Psychological well-being is contagious within families. However, two key issues remain unresolved: a) which type of well-being is transmitted and b) who transmits to whom The present study aims to answer these two questions by drawing on a longitudinal and nationally representative sample to examine a) whether both positive and negative aspects of well-being can be transmitted and b) whether both parents and children transmit well-being to each other. Analyses were conducted using the China Family Panel Studies data in 2010 (2971 adolescents and their parents) and 2014. Cross-lagged analysis showed that the positive aspect of well-being (i.e., subjective well-being, SWB) was almost fully transmitted among all family members. In contrast, the negative aspect of well-being (i.e., psychological distress, PD) was transmitted only from fathers to mothers and from fathers to adolescent children. A gender-specific effect emerged such that sons rather than daughters predicted fathers' SWB. Well-being contagion in families was more robust for the positive aspect of well-being. Theoretical and practical implications are discussed. Copyright © 2019 Springer Nature B.V.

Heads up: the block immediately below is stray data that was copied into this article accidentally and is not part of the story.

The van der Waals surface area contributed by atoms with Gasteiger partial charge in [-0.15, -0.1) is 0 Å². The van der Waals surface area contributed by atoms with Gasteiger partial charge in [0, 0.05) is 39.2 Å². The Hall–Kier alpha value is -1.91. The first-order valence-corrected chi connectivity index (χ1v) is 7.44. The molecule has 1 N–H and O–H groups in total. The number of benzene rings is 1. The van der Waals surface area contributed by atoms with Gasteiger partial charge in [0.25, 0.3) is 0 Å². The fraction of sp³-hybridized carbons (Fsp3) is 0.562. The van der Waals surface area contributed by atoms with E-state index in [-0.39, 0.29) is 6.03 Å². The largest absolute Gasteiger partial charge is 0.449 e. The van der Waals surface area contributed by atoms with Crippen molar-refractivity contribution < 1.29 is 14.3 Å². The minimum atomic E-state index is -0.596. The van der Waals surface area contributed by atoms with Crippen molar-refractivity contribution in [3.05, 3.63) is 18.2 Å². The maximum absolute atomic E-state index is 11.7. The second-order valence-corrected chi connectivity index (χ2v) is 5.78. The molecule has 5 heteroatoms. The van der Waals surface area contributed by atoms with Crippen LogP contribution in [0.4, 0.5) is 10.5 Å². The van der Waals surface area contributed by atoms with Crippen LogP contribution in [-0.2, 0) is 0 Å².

CitationChi, P., Du, H., King, R. B., Zhou, N., Cao, H., & Lin, X. (2019). Well-being contagion in the family: Transmission of happiness and distress between parents and children. Child Indicators Research, 12(6), 2189-2202. doi: 10.1007/s12187-019-09636-4
- Subjective well-being
- Psychological distress